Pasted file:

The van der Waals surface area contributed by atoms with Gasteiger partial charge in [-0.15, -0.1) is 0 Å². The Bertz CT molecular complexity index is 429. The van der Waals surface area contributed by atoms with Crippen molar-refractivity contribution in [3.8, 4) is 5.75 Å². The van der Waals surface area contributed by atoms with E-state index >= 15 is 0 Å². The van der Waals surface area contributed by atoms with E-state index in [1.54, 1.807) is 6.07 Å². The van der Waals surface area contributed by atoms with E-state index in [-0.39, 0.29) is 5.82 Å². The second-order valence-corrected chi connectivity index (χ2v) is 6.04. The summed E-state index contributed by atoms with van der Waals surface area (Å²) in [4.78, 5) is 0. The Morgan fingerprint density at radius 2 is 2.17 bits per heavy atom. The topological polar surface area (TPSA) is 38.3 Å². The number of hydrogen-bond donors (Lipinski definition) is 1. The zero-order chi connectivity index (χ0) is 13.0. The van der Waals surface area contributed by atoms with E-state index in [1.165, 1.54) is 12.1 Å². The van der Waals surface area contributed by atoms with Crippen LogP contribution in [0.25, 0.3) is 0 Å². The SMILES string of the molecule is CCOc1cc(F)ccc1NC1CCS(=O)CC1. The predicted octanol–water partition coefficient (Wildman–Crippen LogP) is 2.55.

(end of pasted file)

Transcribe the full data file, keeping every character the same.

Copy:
The van der Waals surface area contributed by atoms with Gasteiger partial charge in [-0.15, -0.1) is 0 Å². The Bertz CT molecular complexity index is 429. The van der Waals surface area contributed by atoms with Crippen molar-refractivity contribution in [3.8, 4) is 5.75 Å². The van der Waals surface area contributed by atoms with E-state index >= 15 is 0 Å². The van der Waals surface area contributed by atoms with E-state index in [1.54, 1.807) is 6.07 Å². The van der Waals surface area contributed by atoms with E-state index in [-0.39, 0.29) is 5.82 Å². The second-order valence-corrected chi connectivity index (χ2v) is 6.04. The summed E-state index contributed by atoms with van der Waals surface area (Å²) in [4.78, 5) is 0. The Morgan fingerprint density at radius 2 is 2.17 bits per heavy atom. The topological polar surface area (TPSA) is 38.3 Å². The number of hydrogen-bond donors (Lipinski definition) is 1. The zero-order chi connectivity index (χ0) is 13.0. The van der Waals surface area contributed by atoms with E-state index in [1.165, 1.54) is 12.1 Å². The van der Waals surface area contributed by atoms with Crippen LogP contribution in [0.25, 0.3) is 0 Å². The SMILES string of the molecule is CCOc1cc(F)ccc1NC1CCS(=O)CC1. The predicted octanol–water partition coefficient (Wildman–Crippen LogP) is 2.55.